Help wanted for using "Scan" command
Posted by karthikshenoy (karthikshenoy), 15 June 2003hi everybody!
i am new to tcl/tk. please help me with this problem. i seem to be getting nowhere
i am trying to split a string of this format:
abhor$to hate; to detest
i am using the following scan command:
scan $entireline "%[^$]%*[$]%[^$]" word meaning
what i would like is for word and meaning to have the following values:
word = abhor
meaning = to hate; to detest
what is wrong? how do i get what i want?
thanks in advance!
Posted by admin (Graham Ellis), 15 June 2003Hi, Welcome ...
scan is one of those commands that sometimes I wish didn't exist in Tcl - it's been there since the language first started, but things have moved on and there's nearly always a better way to do things. I've looked at the problem you posed, and if I was writing the code I would use a regular expression via the regexp command - here's an example:
and when I run that, it says:
The word abhor means to hate; to detest
which is what you're looking for.
Lots of other ways to do the same thing - let me know if you need any more detail for the above, or you would like to look at further alternatives
Posted by karthikshenoy (karthikshenoy), 15 June 2003Thanks Graham! This works perfectly.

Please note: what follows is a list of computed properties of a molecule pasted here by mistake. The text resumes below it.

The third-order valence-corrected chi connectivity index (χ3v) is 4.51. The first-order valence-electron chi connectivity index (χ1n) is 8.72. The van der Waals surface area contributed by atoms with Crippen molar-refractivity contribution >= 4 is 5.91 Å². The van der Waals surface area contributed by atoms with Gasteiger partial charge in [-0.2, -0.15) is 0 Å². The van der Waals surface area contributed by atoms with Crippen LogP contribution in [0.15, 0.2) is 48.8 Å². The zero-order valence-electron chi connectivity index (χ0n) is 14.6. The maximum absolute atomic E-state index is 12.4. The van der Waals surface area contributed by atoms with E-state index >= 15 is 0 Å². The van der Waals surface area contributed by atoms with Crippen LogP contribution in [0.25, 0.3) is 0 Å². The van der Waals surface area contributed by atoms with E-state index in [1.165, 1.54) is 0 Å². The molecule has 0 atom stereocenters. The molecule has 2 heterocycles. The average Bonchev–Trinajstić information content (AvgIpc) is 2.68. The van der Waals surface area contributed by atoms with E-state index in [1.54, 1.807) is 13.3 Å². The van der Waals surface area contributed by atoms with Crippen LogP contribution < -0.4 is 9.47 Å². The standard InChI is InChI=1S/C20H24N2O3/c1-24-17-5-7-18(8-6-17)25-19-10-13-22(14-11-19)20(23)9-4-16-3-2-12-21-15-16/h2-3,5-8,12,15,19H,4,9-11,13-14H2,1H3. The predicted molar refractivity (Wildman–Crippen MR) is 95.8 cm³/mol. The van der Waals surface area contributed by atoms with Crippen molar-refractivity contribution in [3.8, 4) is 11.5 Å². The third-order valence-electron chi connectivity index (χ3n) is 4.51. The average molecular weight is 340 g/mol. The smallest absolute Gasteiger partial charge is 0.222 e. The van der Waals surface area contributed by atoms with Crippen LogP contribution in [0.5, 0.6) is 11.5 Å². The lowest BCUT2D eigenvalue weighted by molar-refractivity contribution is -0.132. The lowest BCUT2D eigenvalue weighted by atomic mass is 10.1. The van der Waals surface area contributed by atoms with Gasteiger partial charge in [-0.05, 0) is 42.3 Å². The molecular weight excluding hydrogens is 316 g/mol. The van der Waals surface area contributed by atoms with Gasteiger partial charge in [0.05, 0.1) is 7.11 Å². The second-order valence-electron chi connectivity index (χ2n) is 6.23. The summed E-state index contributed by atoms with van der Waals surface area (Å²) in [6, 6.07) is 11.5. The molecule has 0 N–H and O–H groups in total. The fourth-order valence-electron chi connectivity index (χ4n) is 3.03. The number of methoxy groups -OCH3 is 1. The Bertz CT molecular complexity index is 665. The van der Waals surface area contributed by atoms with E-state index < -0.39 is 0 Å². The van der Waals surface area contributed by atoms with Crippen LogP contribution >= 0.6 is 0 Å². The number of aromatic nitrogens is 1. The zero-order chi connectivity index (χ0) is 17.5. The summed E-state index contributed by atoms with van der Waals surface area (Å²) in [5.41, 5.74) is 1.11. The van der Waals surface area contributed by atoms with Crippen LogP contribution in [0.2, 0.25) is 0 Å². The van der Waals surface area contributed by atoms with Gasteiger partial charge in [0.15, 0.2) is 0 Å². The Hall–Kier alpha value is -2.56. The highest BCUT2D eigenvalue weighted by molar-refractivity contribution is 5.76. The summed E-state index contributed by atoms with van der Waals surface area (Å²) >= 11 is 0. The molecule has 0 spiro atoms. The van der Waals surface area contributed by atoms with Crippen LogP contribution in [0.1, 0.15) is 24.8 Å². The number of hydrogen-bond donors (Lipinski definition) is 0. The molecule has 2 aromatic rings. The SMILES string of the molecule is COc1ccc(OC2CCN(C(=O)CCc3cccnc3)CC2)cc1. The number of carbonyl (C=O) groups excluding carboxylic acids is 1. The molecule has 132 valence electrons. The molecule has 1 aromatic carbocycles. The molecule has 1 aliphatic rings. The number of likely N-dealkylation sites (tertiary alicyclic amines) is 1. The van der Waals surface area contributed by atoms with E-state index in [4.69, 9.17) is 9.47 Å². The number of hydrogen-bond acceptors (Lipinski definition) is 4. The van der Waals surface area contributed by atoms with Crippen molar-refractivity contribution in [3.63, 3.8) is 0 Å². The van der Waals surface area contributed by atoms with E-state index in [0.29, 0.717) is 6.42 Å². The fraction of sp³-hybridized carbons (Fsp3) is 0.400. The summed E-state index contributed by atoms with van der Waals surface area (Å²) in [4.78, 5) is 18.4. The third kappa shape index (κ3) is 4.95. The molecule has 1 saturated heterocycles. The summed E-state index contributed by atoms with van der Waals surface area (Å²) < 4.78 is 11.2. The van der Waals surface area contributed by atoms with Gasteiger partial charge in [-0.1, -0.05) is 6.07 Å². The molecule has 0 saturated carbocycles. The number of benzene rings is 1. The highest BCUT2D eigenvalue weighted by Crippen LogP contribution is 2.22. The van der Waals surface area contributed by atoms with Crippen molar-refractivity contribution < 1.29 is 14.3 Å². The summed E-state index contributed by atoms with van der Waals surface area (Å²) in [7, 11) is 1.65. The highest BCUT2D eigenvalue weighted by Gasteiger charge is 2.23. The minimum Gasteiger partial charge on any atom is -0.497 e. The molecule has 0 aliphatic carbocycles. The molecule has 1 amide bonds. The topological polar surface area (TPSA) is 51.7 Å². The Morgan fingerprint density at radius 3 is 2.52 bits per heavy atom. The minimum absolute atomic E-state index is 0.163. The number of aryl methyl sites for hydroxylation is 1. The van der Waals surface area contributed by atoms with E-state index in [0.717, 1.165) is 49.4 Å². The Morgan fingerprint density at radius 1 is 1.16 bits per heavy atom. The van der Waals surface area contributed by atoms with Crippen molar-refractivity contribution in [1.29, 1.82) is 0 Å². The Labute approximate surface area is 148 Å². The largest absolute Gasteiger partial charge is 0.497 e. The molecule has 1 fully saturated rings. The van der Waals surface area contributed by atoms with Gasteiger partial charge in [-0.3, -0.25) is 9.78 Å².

I have kinda understood the (.*)\\\$(.*) regular expression that you have used but I would like to know more about the \\\$ part.
$ is a token which has another meaning so we need to use a delimiter that is \. But I could not understand why we need to use 3 consecutive \ s.
I am still wondering why the scan function refuses to behave the way it claims to. I have tried various combinations of teh format string but i just cannot achieve accurate results with the scan command.
Really appreciate your help. Thanks!!
Posted by admin (Graham Ellis), 15 June 2003Quote:
Yep ... I've heard that MANY times before. Don't use scan ... by the way, I've learnt enough of scan to avoid it usually, so I'm not a good person to advise on what's wrong with your string.
New subject - the \\\$.
Tcl scripts are interpretted by the language interpresster as the script is run, and the $ character is a special to tell the interpretter that a variable name is starting and its contents must be substituted in. You do NOT want this to happen as your $ really is a $, so you put a \ in front of in to tell the Tcl interpretter that the $ has an alternative meaning - it REALLY IS a $.
But that's not the end of the story. In a regular expression, a $ also has a special meaning ... but once again you really want a $. Solution? Include a \ in the regular expression to tell that to the regular expression handler. To get that \ through the Tcl interpretter, though, you have to preceed it by a \ - thus the third
\ in the regular expression.
Thus ..... in the Tcl source
Which means tha
is passed to the regular expression handler, so it really looks for
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